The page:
Python is clean and easy to maintain. It’s easy to build powerful custom libraries. It’s a simple language, and thus very easy to both learn and write quickly. It’s a powerful language, and thus “easy” to write powerful applications.

For these reasons, departments in some of the biggest corporations are dictating that python be the language of choice. Obviously, the world will never be 100% python (nor should it be!), but it’s becoming the choice for, uh… the next generation… cough lawsuit cough.

And let’s face it, the python community is dedicated and fun-loving, thus we pycoders are a beloved addition to any corporate tech zoo ;-)

Wednesday, August 11 2004 at 2:28 AM

Marc g said:

I think d and I actually agree. You and I have a different definition of “comercial”. I’m talking about packaged apps. The example you site about corpoarte IT shops using Python is exactly what I was getting at, but those apps almost by definition will never get packaged and sold. PERL has a long history in this type of enviornment as well but neither it or Python are commonly used for packaged applications. I maintain that neither will ever have the adoption levels that languages like C# and Java have that are more commonly used to create packaged comercial applications do.

Wednesday, August 11 2004 at 4:13 AM

Ian Bicking said:

While packaging Python is a bit harder, it can be done. Python has been used for scripting in a few commercial games. Talking Panda ( uses Python for a commercial app on the Mac. BitTorrent isn’t commercial, but it’s packaged and widely used, by people who are never aware of what it’s written in. And most of the BitTorrent clones continue to be written in Python – the distribution issue isn’t enough to drive them off the platform. SpamBayes is another application that is quite deployable. Zope and Plone can be fairly easily deployed in a shrink-wrap style.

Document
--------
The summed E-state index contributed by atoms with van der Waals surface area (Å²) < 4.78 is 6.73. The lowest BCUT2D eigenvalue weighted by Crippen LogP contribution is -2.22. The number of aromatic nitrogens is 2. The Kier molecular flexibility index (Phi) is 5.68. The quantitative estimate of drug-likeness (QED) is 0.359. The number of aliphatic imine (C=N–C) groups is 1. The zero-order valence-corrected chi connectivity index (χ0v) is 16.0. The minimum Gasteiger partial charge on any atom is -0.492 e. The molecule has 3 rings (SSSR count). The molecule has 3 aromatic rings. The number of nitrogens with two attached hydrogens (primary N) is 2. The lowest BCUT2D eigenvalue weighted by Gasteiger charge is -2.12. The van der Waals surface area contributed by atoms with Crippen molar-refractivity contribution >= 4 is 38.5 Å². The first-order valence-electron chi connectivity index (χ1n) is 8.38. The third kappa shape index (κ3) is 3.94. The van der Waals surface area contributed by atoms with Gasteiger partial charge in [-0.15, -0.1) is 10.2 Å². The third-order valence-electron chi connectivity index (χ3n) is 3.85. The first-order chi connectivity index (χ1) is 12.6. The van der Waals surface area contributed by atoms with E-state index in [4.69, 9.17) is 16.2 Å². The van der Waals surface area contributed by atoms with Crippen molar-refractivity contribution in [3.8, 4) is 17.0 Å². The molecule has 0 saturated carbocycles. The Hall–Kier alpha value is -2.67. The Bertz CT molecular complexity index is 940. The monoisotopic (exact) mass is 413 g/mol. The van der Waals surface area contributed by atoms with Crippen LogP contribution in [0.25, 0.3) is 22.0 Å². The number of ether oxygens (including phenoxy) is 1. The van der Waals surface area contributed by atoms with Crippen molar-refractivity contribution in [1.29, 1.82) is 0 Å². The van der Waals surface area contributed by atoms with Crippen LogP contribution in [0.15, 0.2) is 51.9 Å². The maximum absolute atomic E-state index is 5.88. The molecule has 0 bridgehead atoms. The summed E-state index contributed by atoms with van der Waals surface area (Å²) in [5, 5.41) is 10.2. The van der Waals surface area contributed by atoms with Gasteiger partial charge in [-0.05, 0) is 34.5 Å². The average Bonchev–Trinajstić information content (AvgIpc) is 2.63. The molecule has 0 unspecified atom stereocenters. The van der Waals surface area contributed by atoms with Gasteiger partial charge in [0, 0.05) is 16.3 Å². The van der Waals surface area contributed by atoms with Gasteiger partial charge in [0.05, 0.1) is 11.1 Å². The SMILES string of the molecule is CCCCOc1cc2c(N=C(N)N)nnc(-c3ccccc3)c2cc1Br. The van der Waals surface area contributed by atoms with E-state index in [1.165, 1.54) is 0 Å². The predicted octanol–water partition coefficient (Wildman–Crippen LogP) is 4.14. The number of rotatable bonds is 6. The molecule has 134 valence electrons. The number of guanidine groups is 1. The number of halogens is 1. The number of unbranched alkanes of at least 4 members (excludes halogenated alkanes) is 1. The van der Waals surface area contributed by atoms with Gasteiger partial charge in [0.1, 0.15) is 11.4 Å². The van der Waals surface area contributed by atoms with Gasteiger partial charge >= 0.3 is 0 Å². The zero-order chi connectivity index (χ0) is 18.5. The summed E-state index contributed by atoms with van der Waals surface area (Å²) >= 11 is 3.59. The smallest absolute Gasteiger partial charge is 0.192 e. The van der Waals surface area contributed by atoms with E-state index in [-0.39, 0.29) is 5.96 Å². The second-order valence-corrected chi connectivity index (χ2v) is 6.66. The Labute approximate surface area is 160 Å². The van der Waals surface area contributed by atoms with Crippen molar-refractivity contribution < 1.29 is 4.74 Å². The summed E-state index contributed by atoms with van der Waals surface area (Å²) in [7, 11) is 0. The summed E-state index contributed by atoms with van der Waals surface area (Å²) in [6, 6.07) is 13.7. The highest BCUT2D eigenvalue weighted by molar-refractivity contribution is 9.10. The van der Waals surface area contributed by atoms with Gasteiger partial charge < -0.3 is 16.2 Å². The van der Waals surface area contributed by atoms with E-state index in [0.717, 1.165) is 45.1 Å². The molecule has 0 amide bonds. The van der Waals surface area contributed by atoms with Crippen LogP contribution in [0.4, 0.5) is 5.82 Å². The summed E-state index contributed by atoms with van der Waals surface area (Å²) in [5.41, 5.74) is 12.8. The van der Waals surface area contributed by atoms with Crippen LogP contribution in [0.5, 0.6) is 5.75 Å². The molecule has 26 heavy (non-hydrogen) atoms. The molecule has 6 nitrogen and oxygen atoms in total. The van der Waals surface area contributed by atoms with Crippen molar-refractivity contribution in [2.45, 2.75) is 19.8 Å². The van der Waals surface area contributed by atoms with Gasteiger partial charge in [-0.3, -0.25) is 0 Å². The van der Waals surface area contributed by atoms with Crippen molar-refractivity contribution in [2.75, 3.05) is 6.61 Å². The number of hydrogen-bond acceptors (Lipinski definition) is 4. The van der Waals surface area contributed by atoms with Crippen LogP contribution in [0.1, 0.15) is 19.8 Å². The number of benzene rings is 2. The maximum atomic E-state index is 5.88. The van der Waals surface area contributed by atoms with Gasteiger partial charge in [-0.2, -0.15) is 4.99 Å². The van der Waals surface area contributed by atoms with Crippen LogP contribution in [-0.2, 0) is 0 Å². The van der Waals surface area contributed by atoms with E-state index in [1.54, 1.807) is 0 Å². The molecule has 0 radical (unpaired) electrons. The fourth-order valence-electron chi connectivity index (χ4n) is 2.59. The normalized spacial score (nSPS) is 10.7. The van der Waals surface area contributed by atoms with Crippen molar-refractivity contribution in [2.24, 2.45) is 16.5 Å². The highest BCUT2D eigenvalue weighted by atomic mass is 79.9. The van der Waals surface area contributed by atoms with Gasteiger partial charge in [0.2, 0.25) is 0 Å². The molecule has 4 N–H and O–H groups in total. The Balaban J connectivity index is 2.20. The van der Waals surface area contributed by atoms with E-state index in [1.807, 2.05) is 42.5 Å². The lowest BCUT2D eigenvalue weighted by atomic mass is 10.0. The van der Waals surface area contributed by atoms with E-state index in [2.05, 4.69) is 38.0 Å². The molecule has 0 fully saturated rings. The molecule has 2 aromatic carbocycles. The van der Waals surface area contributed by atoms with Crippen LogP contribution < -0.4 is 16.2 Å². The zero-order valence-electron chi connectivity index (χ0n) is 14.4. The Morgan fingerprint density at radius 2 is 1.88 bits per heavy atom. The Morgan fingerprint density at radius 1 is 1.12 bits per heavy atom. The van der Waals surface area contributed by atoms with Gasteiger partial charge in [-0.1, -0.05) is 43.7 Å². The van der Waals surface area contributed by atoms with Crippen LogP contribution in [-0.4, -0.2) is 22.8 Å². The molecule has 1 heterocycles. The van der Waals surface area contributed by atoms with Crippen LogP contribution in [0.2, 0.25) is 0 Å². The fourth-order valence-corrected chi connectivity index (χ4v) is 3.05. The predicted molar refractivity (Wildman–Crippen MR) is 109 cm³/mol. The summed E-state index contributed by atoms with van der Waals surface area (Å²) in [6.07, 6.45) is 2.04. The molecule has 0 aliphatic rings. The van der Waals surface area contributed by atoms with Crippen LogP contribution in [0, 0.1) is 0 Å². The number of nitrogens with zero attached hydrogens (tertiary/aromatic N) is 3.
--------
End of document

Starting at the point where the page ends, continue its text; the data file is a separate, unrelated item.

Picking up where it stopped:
It’s absolutely true that Python isn’t used much for shrink-wrapped packages. It’s also popular in open source crowds, where people don’t write shrink-wrap packages. But it has the potential, as can be shown in these existing packages.

I don’t know enough about Perl to know whether it’s been used in this way, but I always got the impression it didn’t work well on Windows and wasn’t great for packaged software.

Wednesday, August 11 2004 at 6:14 AM

L said:

I work for a VERY large US corporation… a name you all would recognize instantly.

Maintenance on legacy apps is usually performed in the original language, but new applications, and major additions to existing, is another story. Java is our 1st preference (“industrial strength” and all its implications) with Python clearly the 2nd choice. ALL other languages are 3rd, 4th, 5th…

It all depends on what you are doing, but if you walk up and ask, not saying anything more, the answer is Java, but if it is not a good fit, use Python. This wasn’t the case a year ago.